Going beyond “strong female characters” in children’s books

One of you dreamy readers, specifically Elisabeth M., left a comment that really got me thinking last month. She was responding to this post where I put a call out to children’s book readers near and far to help me find some stories with good, strong female characters in them.

Here’s what she had to say:

I don’t just want books with “strong female characters.” I want books with “varied female characters.”  And, I want female SECONDARY characters. In other words, I don’t want one strong propaganda-piece for female empowerment leading a show that’s populated by and all-male supporting cast, over and over and over. The thing is, as long as we’re stuck with “strong female characters,” we’re still putting females in a box—a propaganda box—and we’re still making the story about “femaleness” to some extent. People say boys don’t want to read books about female characters; I think the answer to that is to make the stories big, to include (in addition) a healthy number of female-led stories whose scope goes beyond patriarchy, stories that deal with issues other than gender identity. How about neutral female characters? How about “regular people” female characters? Until we have balance in the stories – by which I mean, an undeniable female presence that isn’t calling attention to itself—we’re going to be raising girls and boys to look at “female” as “other.”

So here’s my mission (and I have NO idea how to find this) – books that have a variety of female types—not just “strong,” and not just “stereotypical,” but varied—and which include a neutral cast of 50/50 male/female secondary characters. (Why do all the friendly insects on the pages need to be male?)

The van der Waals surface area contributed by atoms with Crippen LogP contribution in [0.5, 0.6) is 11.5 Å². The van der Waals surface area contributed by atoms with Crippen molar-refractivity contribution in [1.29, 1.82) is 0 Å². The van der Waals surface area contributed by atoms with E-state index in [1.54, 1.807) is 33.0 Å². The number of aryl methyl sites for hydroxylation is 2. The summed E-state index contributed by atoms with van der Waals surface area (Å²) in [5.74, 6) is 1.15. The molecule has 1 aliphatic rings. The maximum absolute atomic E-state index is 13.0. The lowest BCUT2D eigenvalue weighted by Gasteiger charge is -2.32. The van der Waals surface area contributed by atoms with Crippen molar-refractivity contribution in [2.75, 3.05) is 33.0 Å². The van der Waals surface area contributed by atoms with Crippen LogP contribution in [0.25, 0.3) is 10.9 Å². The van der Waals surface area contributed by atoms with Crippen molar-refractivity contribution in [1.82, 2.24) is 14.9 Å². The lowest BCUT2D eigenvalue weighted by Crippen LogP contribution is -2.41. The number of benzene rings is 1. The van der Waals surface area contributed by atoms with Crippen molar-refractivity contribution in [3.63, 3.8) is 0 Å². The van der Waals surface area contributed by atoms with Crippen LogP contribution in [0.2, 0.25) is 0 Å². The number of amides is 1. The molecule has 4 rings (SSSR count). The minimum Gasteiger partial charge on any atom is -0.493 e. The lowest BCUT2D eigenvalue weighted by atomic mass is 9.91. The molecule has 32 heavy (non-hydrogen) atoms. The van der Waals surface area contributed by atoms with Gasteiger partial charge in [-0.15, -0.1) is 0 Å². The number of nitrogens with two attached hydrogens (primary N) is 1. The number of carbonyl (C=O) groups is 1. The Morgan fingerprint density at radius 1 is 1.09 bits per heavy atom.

Well yowza. I couldn’t agree more. Thank you, Elisabeth M., for this killer distinction. I’ve been sorting through my list to see if any books fit the bill: having a balanced number of females in them without being about “femaleness.” The best I can come up with right now are the Katie Morag books. They’re written for the 5-9 set, but J has been really into them as the fairly verbal 3 year old that he is.

Katie Morag is supported by a nice balanced cast of characters, including feisty Granny Island who is often on her tractor, Granny Mainland, the ferryman, Katie’s brother Liam and her parents, Mr. and Mrs. McColl.

katie1

The books really aren’t about “femaleness” at all, but rather life on the Isle of Struay, a hearty little island off the coast of Scotland.

katie2

There are also the Mrs. Armitage books which I already reviewed here.

I don’t have a great recommendation for 1-4 year olds. But I did love Sally and the Limpet. It isn’t about “femaleness” per se, though I think most of the other characters are male.

sallylimpet

So now, I have to pass Elisabeth’s question on—do you know of any children’s picture books with a variety of female types and a balanced male/female cast of characters? Do tell.

8 thoughts on “Going beyond “strong female characters” in children’s books

  1. Wow, thank you! This is great. I have some reading to do now. (:

    Old Black Witch has a male protagonist, but both supporting characters are female. Mrs. Gaddy and the Crow is one-to-one. Those are off the top of my head… I will have to try to think of others.

  2. This is awesome! I’m marking these as too read. As for other books, I love the Magic Treehouse books for both boys and girls. The two kids who travel through history are both strong in their own ways and don’t fall into any trap of being “girlish” or “boyish.” In the same vein, we have enjoyed the A-Z Mysteries that feature boys and girls. I feel quite a need to go through our picture books to find stories that fit this.

  3. I thought of another. Books by Taro Gomi. The illustrations are well crafted, simple and poetic, and the stories aren’t gender-focused at all, yet the cast includes lots of female main & supporting characters.

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